Newbigin begins by pointing out a crucial nuance in pluralism itself, one that is often missed by its detractors and critics. He diagnoses what I would call a 'dualistic postmodernity', which he describes thus: "The principle of pluralism is not universally accepted in our culture. It is one of the key features of our culture, and one that we shall have to examine in some depth, that we make a sharp distinction between a world of what we call 'values' and a world of what we call 'facts.' In the former world we are pluralists; values are a matter of personal choice. In the latter we are not; facts are facts, whether you like them or not. It follows that, in this culture, the Church and its preaching belong to the world of values."

This is significant - to me it seems that the mistake is commonly made of saying 'the modern era is over, everything has changed... now we are living in the postmodern world. There's no such thing as truth anymore in people's minds.' I've heard a number of Christian apologists try to do this as they ponder how to address the gospel to our society in a way that makes sense. But if we open our eyes and look at the academy, at the world of science and technology, of medicine, or even politics, we see that this is simply not the case. People in our society (at least, this is my impression) rate
very highly the claims of science, viewing it as a neutral, 'value-free' source of cold, hard facts (then they make value judgments that they suppose to be neutral as well, based on those claims). It is in the realm of religious, philisophical, or spiritual matters that we become pluralists, postmoderns. Science is seen to be valueless, and wherever values are brought in, fact goes out. Newbigin brilliantly demolishes this dichotomization of facts and values, and encourages Christians to challenge it wherever it is made.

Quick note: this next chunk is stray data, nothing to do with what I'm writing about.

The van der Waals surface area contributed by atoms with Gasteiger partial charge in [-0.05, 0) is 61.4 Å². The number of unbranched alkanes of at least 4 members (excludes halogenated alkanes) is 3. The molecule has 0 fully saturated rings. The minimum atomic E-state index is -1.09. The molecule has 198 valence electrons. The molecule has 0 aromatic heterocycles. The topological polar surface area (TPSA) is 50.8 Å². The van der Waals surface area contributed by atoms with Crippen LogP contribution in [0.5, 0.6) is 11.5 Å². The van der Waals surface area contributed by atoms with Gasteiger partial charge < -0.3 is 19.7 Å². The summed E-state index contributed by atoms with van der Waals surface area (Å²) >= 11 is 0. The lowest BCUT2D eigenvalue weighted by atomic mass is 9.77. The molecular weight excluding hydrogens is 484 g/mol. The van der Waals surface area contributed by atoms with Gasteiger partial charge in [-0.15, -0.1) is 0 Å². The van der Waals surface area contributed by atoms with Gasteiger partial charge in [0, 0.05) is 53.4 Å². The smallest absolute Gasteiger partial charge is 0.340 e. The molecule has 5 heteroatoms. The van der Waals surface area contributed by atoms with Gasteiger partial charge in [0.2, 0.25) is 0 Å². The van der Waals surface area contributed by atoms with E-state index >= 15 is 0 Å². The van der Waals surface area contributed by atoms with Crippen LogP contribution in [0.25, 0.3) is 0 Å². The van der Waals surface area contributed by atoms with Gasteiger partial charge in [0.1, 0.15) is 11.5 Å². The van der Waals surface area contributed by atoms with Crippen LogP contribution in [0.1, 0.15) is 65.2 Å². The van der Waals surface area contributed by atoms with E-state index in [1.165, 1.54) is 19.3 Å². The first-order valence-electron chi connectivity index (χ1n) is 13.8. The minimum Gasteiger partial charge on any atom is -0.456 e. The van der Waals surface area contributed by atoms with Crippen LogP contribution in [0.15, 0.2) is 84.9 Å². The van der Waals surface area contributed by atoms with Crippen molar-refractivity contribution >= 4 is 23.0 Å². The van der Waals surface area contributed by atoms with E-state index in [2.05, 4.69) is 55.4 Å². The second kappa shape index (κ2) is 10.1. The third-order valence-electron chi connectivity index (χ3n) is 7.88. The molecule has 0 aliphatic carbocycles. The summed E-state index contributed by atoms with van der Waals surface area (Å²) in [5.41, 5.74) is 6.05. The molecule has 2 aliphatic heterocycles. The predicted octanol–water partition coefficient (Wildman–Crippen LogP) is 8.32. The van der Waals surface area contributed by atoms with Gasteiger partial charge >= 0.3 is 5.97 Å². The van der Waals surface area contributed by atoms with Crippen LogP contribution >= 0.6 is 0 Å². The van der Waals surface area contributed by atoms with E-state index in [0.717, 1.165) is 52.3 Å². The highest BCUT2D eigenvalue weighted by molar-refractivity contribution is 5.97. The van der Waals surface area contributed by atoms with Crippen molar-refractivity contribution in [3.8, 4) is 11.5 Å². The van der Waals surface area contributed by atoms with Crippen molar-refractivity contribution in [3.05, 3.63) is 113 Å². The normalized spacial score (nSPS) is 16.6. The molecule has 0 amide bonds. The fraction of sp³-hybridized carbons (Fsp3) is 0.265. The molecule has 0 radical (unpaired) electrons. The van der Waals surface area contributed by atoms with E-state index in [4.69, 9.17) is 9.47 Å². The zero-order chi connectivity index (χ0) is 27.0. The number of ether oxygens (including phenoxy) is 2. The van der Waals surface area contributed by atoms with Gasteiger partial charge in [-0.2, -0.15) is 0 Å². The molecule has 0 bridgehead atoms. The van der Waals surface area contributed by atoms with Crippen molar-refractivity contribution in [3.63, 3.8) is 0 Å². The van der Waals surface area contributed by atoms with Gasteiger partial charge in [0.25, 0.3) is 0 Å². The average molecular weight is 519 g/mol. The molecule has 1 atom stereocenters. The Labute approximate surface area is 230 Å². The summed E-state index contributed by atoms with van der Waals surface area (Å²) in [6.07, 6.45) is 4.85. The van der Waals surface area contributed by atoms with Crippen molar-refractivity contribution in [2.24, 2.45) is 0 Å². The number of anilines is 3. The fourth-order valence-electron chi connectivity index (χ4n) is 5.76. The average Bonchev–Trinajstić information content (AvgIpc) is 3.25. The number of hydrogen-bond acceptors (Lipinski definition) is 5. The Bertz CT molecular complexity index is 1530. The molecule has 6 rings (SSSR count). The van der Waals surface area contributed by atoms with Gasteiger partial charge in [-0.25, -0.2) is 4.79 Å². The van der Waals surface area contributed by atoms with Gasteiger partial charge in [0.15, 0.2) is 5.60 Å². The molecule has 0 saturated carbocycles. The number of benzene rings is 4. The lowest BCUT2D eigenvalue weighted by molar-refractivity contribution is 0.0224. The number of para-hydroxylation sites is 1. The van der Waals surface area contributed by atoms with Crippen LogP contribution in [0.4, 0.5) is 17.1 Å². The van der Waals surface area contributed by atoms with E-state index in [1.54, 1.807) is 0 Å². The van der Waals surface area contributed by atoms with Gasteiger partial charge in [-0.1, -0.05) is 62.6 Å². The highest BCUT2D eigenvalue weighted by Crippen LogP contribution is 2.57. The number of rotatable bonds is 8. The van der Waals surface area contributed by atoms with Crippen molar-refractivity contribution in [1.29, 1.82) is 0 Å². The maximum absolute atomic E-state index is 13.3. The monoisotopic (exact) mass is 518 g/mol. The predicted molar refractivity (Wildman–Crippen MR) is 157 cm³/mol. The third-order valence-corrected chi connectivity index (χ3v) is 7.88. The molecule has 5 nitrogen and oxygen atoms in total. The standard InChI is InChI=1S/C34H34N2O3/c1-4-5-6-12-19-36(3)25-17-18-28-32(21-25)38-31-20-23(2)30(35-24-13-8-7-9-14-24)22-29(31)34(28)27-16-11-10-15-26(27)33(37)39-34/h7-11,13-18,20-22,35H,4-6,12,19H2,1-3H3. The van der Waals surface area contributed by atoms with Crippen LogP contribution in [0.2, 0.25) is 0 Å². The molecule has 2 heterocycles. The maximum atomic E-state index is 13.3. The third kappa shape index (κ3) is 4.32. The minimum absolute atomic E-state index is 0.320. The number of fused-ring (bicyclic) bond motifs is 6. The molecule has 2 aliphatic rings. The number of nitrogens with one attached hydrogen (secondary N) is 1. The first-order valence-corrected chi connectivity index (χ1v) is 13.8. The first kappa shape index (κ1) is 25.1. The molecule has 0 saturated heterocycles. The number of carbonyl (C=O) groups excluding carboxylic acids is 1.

He applies an example from the history of education in England: for centuries, it was taught in many schools to be a simple matter of public fact that "Man's chief end is to glorify God and fully to enjoy him forever." This was taught right alongside other facts such as the laws of gravity and geometry. Now, of course, this is no longer done.

Why? Is it because the former topic is value-based, not 'objective' like the laws of gravity or geometry? Not scientifically provable (and therefore uncertain, for what science proves must therefore be certain)? Many at this point would simply nod their heads and say 'of course', but emphatically the answer we must give is
no. What's going on here is not that a value-based system has been supplanted by a fact-based system that is truthful and objective. What has really happened is that one value-based system (Christianity) has simply been pushed out by another value-based system (scientific rationalism). Society in general has determined that things demonstrable only by the scientific method may be considered 'fact', and that everything else must be suspect and relegated to the world of 'values'. Why has society determined this? Because society believes this to be the way the world works... because societal values have established that the scientific method is the only reliable guide to reality. Pluralism is simply the inevitable outworking of this way of thinking. We can't be sure about what is true unless we have science to prove the matter for us, and so where we can't be sure, we democratize truth and make it 'true' at the individual level.

This is deeply problematic when one realizes that science itself rests on a system of values that are not scientifically demonstrable. Newbigin writes, "The whole work of modern science rests on faith-commitments which cannot themselves be demonstrated by the methods of science. This has been frequently pointed out and it is only necessary to refer briefly to it. The development of science as we know it would have been impossible without two